For readers not familiar with radio carbon dating, it is the “method of determining the age of organic materials by measuring the amount of radioactive decay of an isotope of carbon, carbon-14 (C14).” This method of dating objects from ancient Kemet has been implemented for a long time but it has been plagued with many errors. However, with the efforts of researchers from the UK, France, Austria and Israel, a very precise statistical technique was used to improve the process.
Some of the oldest writings cataloguing ancient Kemet’s history are the Tablet of Karnak, the Tablet of Abydos, the Tablet of Saqqara, the Papyrus of Turin and the chronology of the famous African scholar-priest Manetho. Under the Greek ruler Ptolemy I, Manetho was commissioned to write a complete history of Kemet which was titled Aegyptiaca. It was Manetho that divided the various rulers of Kemet’s history into thirty dynasties. Unfortunately, much of this work was lost and only fragments of it have survived in the writing of classical writers such as Jewish historian Josephus and Christian historian Julius Africanus. Contemporary scholars have aimed to detail Kemet’s history, however, depending on what publication one reads, numerous dates will be presented as the beginning of Kemet’s dynastic era. The new carbon dating process can now be used to put everyone on the same page and help fill in the gaps when it comes to Kemet’s history, drawing us closer to viewing its astounding legacy in its totality.
The BBC report gave specific examples of the accuracy of the new discovery. 211 diverse samples were accurately dated from multiple museum collections. Samples from the tomb of Tutankhamun were accurately dated along with “seeds from a room underneath the Saqqara step pyramid dated to a specific year of the reign of King Zoser.” It was even calculated that Zoser’s reign on the throne of Kemet lasted from “2691 to roughly 2625 B.C.E.”
While this development is new excitement for students of Kemetic history, I am curious as to what else can it confirm for us? One issue of contention that also needs clarification is when was Hor-m-akhet (The Sphinx) built. Some scholars argue that it was constructed by Kufu or Khafre during the fourth dynasty around 2500 B.C.E. Others argue that it was built long before the dynastic period and is actually 10,000 years or more old. In Ivan Van Sertima’s “Egypt Child of Africa,” there is an essay by historian Manu Ampin titled “Redating the Sphinx.” Here, the author presents several arguments by multiple researchers calling for an earlier dating for the creation of Hor-m-akhet. Based on the erosion of the rocks that comprise the monument, it is possible that it was built prior to a time when the Giza area was subject to much precipitation. This hypothesis has yet to be confirmed but hopefully the new advancements in radiocarbon dating can verify its validity.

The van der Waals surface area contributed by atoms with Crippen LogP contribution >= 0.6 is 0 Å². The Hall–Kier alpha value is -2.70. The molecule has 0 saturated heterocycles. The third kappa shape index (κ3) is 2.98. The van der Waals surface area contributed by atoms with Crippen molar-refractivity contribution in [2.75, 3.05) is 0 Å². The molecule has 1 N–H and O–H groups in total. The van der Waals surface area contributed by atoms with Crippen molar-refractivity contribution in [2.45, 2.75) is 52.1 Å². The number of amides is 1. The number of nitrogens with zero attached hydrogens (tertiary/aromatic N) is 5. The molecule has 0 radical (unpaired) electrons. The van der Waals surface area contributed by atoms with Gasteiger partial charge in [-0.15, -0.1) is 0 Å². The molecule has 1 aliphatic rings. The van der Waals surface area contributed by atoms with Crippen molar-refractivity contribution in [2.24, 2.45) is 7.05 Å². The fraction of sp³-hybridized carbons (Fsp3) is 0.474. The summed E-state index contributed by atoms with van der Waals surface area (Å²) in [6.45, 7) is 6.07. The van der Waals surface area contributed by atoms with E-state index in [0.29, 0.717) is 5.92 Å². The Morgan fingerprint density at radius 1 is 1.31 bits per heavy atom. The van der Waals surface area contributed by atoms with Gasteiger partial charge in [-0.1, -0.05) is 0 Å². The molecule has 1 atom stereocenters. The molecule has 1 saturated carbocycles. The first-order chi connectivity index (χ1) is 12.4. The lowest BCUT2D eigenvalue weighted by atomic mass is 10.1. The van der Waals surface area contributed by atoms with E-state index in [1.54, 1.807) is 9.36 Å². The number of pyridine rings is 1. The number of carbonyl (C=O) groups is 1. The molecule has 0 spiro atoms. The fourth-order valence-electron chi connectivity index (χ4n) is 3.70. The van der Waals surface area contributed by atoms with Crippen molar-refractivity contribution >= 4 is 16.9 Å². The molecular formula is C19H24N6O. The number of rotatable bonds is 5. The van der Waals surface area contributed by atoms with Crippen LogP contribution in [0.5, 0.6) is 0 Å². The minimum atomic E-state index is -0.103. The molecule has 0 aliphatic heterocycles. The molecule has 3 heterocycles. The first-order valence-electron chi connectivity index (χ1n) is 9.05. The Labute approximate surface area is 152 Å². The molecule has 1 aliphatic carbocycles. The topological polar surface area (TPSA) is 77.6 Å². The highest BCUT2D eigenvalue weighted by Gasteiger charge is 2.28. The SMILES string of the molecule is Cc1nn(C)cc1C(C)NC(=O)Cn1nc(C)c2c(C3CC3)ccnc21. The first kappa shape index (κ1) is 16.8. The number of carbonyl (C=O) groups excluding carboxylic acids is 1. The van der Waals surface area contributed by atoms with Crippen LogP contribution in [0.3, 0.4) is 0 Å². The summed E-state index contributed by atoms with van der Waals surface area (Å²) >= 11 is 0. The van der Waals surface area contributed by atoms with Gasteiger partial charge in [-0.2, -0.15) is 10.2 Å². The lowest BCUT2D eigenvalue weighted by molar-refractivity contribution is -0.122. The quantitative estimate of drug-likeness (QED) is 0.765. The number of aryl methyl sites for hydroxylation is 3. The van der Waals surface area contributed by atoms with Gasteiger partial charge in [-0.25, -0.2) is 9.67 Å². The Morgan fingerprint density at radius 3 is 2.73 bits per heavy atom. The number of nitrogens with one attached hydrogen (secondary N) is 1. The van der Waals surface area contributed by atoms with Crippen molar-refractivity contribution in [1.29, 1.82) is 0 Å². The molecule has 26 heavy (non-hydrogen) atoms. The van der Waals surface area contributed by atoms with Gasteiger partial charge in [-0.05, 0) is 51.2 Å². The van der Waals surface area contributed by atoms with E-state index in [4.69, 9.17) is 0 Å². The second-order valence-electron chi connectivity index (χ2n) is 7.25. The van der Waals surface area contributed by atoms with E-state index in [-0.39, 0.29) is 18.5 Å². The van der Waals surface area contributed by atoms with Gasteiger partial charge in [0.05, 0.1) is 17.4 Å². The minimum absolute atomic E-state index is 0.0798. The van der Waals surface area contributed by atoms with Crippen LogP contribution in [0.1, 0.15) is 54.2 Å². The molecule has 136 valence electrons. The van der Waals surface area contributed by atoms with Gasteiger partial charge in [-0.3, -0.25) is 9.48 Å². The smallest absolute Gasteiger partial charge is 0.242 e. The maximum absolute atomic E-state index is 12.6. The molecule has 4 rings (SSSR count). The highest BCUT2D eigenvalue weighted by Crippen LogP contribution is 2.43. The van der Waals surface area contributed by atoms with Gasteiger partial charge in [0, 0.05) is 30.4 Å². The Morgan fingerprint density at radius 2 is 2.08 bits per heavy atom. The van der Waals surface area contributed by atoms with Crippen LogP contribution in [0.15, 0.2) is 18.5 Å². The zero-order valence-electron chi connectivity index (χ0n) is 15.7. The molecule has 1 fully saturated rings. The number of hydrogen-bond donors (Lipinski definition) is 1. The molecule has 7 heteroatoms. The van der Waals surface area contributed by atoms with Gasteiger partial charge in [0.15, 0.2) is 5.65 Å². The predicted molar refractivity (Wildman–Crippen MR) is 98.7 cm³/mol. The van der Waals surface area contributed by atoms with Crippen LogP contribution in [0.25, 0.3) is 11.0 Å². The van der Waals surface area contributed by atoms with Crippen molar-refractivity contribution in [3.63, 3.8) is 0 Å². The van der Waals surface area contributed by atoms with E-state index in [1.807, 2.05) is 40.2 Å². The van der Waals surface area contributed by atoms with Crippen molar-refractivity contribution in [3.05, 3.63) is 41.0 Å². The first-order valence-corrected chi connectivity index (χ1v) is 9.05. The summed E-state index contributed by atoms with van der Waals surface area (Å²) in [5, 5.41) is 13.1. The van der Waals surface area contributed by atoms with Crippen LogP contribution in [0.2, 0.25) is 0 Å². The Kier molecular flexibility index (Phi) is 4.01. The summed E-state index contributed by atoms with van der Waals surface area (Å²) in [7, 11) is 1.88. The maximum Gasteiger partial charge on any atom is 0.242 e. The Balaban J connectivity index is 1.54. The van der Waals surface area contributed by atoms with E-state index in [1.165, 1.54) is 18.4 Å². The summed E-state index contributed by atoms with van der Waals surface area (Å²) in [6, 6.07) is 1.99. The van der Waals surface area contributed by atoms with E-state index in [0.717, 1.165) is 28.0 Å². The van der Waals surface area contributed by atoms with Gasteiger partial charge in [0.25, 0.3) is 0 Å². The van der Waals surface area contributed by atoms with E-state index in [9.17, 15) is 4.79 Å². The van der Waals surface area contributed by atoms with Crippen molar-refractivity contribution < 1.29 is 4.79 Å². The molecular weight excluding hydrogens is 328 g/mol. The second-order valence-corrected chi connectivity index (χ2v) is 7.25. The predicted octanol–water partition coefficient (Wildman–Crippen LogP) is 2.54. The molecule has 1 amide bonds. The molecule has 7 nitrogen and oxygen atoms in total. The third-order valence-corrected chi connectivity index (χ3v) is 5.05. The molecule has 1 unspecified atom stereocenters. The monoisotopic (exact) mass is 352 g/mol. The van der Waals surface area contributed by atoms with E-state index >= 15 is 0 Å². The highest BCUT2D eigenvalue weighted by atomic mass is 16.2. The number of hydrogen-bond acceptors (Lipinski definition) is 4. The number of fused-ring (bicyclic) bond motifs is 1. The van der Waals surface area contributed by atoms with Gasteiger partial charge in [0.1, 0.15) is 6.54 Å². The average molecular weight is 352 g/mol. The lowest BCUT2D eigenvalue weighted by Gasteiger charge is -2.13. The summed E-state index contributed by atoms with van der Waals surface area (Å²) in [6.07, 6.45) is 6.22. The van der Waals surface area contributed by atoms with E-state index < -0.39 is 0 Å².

This discovery would give us a greater view of the scope of Ancient Kemet’s history and development. It would also allow us to view the evolution of Kemetic philosophy and spirituality. Since Hor-m-akhet is as a symbolic structure, knowing when it was built provides clarity on ancient Kemetic thought. In an interview African-centered scholar Asa G. Hilliared explains that the further we look back into Kemet’s history, the better are its philosophical and spiritual thoughts. It is thus imperative that we continue to get as close to the original concepts as possible to perceive Kemet’s many concepts in their proper context. After all, even the Kemites recognized this fact and left us with the proverb, “Popular beliefs on essential matters must be examined in order to discover the original thought. “ Thank you for reading.
Radiocarbon dating verifies ancient Egypt's history: http://news.bbc.co.uk/2/hi/science_and_environment/10345875.stm
Egypt: The Columbia Encyclopedia, Sixth Edition, 2008: http://www.encyclopedia.com/topic/Egypt.aspx#1E1-Egypt
Carbon Dating: http://www.encyclopedia.com/doc/1O142-carbondating.html
Van Sertima, Ivan, 1994 “Egypt Child of Africa,” New Brunswick, NJ, Transaction Publishers